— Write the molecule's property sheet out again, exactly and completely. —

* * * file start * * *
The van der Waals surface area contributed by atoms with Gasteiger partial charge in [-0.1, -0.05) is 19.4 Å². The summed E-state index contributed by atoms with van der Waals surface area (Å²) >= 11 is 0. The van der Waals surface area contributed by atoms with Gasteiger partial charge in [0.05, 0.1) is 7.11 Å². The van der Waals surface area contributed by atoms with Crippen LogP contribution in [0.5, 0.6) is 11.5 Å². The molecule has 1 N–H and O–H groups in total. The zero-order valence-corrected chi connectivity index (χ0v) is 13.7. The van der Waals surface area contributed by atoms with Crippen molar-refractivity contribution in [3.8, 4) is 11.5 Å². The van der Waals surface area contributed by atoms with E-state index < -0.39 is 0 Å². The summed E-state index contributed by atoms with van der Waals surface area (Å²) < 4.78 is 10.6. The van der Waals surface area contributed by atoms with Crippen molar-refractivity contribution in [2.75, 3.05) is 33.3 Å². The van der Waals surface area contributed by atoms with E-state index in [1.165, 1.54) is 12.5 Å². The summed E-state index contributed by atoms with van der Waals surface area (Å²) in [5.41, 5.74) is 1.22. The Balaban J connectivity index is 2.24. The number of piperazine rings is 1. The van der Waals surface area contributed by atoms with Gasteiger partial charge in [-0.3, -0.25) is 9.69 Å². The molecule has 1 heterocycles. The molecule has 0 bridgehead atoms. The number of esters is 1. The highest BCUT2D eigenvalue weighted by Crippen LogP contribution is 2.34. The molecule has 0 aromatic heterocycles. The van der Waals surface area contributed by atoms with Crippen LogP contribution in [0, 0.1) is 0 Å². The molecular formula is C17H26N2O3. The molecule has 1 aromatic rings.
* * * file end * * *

The van der Waals surface area contributed by atoms with Gasteiger partial charge in [-0.1, -0.05) is 19.4 Å². The summed E-state index contributed by atoms with van der Waals surface area (Å²) >= 11 is 0. The van der Waals surface area contributed by atoms with Gasteiger partial charge in [0.05, 0.1) is 7.11 Å². The van der Waals surface area contributed by atoms with Crippen LogP contribution in [0.5, 0.6) is 11.5 Å². The molecule has 1 N–H and O–H groups in total. The zero-order valence-corrected chi connectivity index (χ0v) is 13.7. The van der Waals surface area contributed by atoms with Crippen molar-refractivity contribution in [3.8, 4) is 11.5 Å². The van der Waals surface area contributed by atoms with E-state index < -0.39 is 0 Å². The summed E-state index contributed by atoms with van der Waals surface area (Å²) < 4.78 is 10.6. The van der Waals surface area contributed by atoms with Crippen molar-refractivity contribution in [2.75, 3.05) is 33.3 Å². The van der Waals surface area contributed by atoms with E-state index in [1.165, 1.54) is 12.5 Å². The summed E-state index contributed by atoms with van der Waals surface area (Å²) in [5.41, 5.74) is 1.22. The Balaban J connectivity index is 2.24. The number of piperazine rings is 1. The van der Waals surface area contributed by atoms with Gasteiger partial charge in [-0.3, -0.25) is 9.69 Å². The molecule has 1 heterocycles. The molecule has 0 bridgehead atoms. The number of esters is 1. The highest BCUT2D eigenvalue weighted by Crippen LogP contribution is 2.34. The molecule has 0 aromatic heterocycles. The van der Waals surface area contributed by atoms with Crippen LogP contribution in [0, 0.1) is 0 Å². The molecular formula is C17H26N2O3. The molecule has 1 aromatic rings.